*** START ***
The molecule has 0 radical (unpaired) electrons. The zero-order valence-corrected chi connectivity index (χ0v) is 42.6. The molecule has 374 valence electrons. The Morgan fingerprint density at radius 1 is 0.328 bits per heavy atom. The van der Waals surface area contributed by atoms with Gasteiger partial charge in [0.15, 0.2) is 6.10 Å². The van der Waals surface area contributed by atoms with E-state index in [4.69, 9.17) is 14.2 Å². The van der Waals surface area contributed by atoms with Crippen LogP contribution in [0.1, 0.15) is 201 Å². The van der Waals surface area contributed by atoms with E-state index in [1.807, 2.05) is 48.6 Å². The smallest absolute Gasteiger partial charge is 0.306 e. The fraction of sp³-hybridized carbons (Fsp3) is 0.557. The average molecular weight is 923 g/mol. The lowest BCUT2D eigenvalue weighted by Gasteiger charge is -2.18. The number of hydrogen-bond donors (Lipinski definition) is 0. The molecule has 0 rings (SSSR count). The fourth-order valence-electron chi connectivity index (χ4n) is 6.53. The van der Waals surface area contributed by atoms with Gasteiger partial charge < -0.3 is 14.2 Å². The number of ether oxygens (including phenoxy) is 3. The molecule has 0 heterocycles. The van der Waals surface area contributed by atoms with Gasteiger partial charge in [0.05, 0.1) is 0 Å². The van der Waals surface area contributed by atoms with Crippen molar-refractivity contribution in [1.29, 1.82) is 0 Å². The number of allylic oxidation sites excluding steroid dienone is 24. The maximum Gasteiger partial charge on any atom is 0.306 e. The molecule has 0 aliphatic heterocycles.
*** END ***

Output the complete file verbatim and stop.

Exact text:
The molecule has 0 radical (unpaired) electrons. The zero-order valence-corrected chi connectivity index (χ0v) is 42.6. The molecule has 374 valence electrons. The Morgan fingerprint density at radius 1 is 0.328 bits per heavy atom. The van der Waals surface area contributed by atoms with Gasteiger partial charge in [0.15, 0.2) is 6.10 Å². The van der Waals surface area contributed by atoms with E-state index in [4.69, 9.17) is 14.2 Å². The van der Waals surface area contributed by atoms with Crippen LogP contribution in [0.1, 0.15) is 201 Å². The van der Waals surface area contributed by atoms with E-state index in [1.807, 2.05) is 48.6 Å². The smallest absolute Gasteiger partial charge is 0.306 e. The fraction of sp³-hybridized carbons (Fsp3) is 0.557. The average molecular weight is 923 g/mol. The lowest BCUT2D eigenvalue weighted by Gasteiger charge is -2.18. The number of hydrogen-bond donors (Lipinski definition) is 0. The molecule has 0 rings (SSSR count). The fourth-order valence-electron chi connectivity index (χ4n) is 6.53. The van der Waals surface area contributed by atoms with Gasteiger partial charge < -0.3 is 14.2 Å². The number of ether oxygens (including phenoxy) is 3. The molecule has 0 heterocycles. The van der Waals surface area contributed by atoms with Gasteiger partial charge in [0.05, 0.1) is 0 Å². The van der Waals surface area contributed by atoms with Crippen molar-refractivity contribution in [1.29, 1.82) is 0 Å². The number of allylic oxidation sites excluding steroid dienone is 24. The maximum Gasteiger partial charge on any atom is 0.306 e. The molecule has 0 aliphatic heterocycles.